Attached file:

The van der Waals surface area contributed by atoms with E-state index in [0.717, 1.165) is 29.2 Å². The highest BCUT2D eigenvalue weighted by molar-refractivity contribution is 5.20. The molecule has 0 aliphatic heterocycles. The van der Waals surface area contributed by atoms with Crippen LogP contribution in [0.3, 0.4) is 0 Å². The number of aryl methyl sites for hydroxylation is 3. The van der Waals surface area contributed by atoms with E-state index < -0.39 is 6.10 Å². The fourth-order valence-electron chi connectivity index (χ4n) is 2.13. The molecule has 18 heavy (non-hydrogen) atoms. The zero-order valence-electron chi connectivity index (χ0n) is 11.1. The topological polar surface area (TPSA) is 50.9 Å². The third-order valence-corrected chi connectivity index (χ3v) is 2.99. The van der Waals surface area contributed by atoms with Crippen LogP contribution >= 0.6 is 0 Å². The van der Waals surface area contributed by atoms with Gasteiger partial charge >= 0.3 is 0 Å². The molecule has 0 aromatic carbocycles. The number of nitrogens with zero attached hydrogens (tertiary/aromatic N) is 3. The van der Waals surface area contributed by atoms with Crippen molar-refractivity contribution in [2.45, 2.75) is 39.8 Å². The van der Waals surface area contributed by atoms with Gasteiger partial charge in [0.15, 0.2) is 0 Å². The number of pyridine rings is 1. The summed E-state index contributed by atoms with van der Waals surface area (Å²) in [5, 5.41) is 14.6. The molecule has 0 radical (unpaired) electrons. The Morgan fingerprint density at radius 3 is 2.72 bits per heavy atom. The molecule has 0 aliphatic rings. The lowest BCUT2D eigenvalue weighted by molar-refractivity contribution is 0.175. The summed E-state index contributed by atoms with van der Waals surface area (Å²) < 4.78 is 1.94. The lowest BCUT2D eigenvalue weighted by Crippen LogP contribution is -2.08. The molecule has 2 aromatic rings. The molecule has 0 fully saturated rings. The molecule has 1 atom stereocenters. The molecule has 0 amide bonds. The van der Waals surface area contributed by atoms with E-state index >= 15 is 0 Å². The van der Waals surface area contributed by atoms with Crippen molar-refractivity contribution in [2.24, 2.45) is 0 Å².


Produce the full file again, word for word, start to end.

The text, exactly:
The van der Waals surface area contributed by atoms with E-state index in [0.717, 1.165) is 29.2 Å². The highest BCUT2D eigenvalue weighted by molar-refractivity contribution is 5.20. The molecule has 0 aliphatic heterocycles. The van der Waals surface area contributed by atoms with Crippen LogP contribution in [0.3, 0.4) is 0 Å². The number of aryl methyl sites for hydroxylation is 3. The van der Waals surface area contributed by atoms with E-state index < -0.39 is 6.10 Å². The fourth-order valence-electron chi connectivity index (χ4n) is 2.13. The molecule has 18 heavy (non-hydrogen) atoms. The zero-order valence-electron chi connectivity index (χ0n) is 11.1. The topological polar surface area (TPSA) is 50.9 Å². The third-order valence-corrected chi connectivity index (χ3v) is 2.99. The van der Waals surface area contributed by atoms with Crippen LogP contribution >= 0.6 is 0 Å². The van der Waals surface area contributed by atoms with Gasteiger partial charge >= 0.3 is 0 Å². The molecule has 0 aromatic carbocycles. The number of nitrogens with zero attached hydrogens (tertiary/aromatic N) is 3. The van der Waals surface area contributed by atoms with Crippen molar-refractivity contribution in [2.45, 2.75) is 39.8 Å². The van der Waals surface area contributed by atoms with Gasteiger partial charge in [0.15, 0.2) is 0 Å². The number of pyridine rings is 1. The summed E-state index contributed by atoms with van der Waals surface area (Å²) in [5, 5.41) is 14.6. The molecule has 0 radical (unpaired) electrons. The Morgan fingerprint density at radius 3 is 2.72 bits per heavy atom. The molecule has 0 aliphatic rings. The lowest BCUT2D eigenvalue weighted by molar-refractivity contribution is 0.175. The summed E-state index contributed by atoms with van der Waals surface area (Å²) < 4.78 is 1.94. The lowest BCUT2D eigenvalue weighted by Crippen LogP contribution is -2.08. The molecule has 2 aromatic rings. The molecule has 0 fully saturated rings. The molecule has 1 atom stereocenters. The molecule has 0 amide bonds. The van der Waals surface area contributed by atoms with E-state index >= 15 is 0 Å². The van der Waals surface area contributed by atoms with Crippen molar-refractivity contribution in [2.24, 2.45) is 0 Å².